Workers’ Compensation Law After The Westphal Decision
Florida’s workers’ compensation system has been in flux for quite some time, ever since the 2013 decision in the case of Westphal v. City of St. Petersburg. In Westphal, a panel of the First District Court of Appeals held that Florida’s workers’ compensation statute was partially unconstitutional, at least where it pertained to the capping of temporary total disability benefits. While the issue has evolved since then, it is a confusing time to be a worker in need of the system. If you have been injured on the job, you need up-to-the-minute information so you can file your claim appropriately and know what to expect.
The Original Opinion
The Westphal case was originally settled by a three-judge panel of the First District Court of Appeals, and the initial opinion in February 2013 stated explicitly that the state’s cap of 104 weeks in which a worker could receive temporary total disability benefits was unconstitutional. In Westphal, the plaintiff was a fireman and paramedic, and during the course of his employment, became temporarily disabled. However, his benefits expired at a point when he had not reached maximum medical improvement and could not return to work.
Westphal fell into what the opinion refers to as a statutory gap, as he could not return to work, but he was ineligible for permanent total disability benefits. The original Westphal opinion stated that this could not “comport with any legal or natural notion of justice,” as it left him with no income through no fault of his own. Reviewing comparable regulations in other states, the opinion found that the strong majority of jurisdictions allow temporary total disability benefits for up to 312 weeks, which is three times the amount allowed to Florida workers. With all these factors in evidence, the three-judge panel held that the specific part of Florida’s workers’ compensation statute that dealt with the issue was unconstitutional, expanding benefits to 260 weeks.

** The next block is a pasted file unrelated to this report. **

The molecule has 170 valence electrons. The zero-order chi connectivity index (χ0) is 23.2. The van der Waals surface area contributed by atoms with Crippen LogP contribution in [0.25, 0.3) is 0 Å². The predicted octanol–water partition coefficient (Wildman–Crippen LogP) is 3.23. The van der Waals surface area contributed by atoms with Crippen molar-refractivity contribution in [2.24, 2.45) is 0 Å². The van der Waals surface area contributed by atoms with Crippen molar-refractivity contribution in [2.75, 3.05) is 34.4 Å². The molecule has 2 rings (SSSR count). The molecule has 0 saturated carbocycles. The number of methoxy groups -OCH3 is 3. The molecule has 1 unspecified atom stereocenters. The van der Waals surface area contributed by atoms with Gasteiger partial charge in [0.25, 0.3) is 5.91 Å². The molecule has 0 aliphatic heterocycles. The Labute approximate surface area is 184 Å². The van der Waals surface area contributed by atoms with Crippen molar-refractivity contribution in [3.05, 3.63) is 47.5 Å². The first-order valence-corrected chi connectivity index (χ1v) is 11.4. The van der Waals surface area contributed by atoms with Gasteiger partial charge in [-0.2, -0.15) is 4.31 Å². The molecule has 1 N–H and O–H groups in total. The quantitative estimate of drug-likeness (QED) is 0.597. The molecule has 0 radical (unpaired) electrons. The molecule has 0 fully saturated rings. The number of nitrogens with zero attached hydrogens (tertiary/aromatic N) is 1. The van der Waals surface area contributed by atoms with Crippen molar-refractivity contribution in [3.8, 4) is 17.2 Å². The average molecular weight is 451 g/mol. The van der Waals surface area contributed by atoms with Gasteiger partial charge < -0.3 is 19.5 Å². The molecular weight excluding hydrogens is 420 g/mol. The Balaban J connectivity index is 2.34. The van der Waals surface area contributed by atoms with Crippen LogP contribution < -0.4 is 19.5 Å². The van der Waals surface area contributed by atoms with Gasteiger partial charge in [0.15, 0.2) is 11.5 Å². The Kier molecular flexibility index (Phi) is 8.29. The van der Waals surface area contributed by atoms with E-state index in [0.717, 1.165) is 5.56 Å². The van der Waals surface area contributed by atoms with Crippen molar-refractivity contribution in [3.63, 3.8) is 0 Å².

Approximately six months after the panel’s decision in Westphal, the entire First Circuit issued an en banc decision (that is, a decision involving the entire circuit instead of merely a panel) that explicitly walked back February’s opinion, holding that instead of overturning the state’s workers’ compensation statute, that the language of the law should be interpreted in a different way – generally, to allow workers who have not reached maximum medical improvement, like Mr. Westphal, to qualify for permanent total disability benefits once their temporary total benefits expire.
In 2016, the Supreme Court issued an opinion agreeing with parts of both the panel and en banc opinions, holding that while the entire workers’ compensation system statute is not unconstitutional, the limitation on temporary total disability benefits was. The 260 week limit was upheld by the Supreme Court, and the case was remanded to the First District Court of Appeals for further hearing on the issue. However, upon another appeal, it has reached the Supreme Court again. As of this writing, the 260-week limit is still in force, meaning if you are receiving temporary total disability benefits, they will not cease until 260 weeks have passed or you reach maximum medical improvement.
Call An Orlando Workers Compensation Attorney
While currently the longer limit is in force, it can still be easy to get bogged down in details of the workers’ compensation system without experienced assistance. The Orlando workers’ compensation lawyers at the Hornsby Law Group can sit down with you and try to assist you with any questions you might have about pursuing your claim. Contact our office today for a free consultation.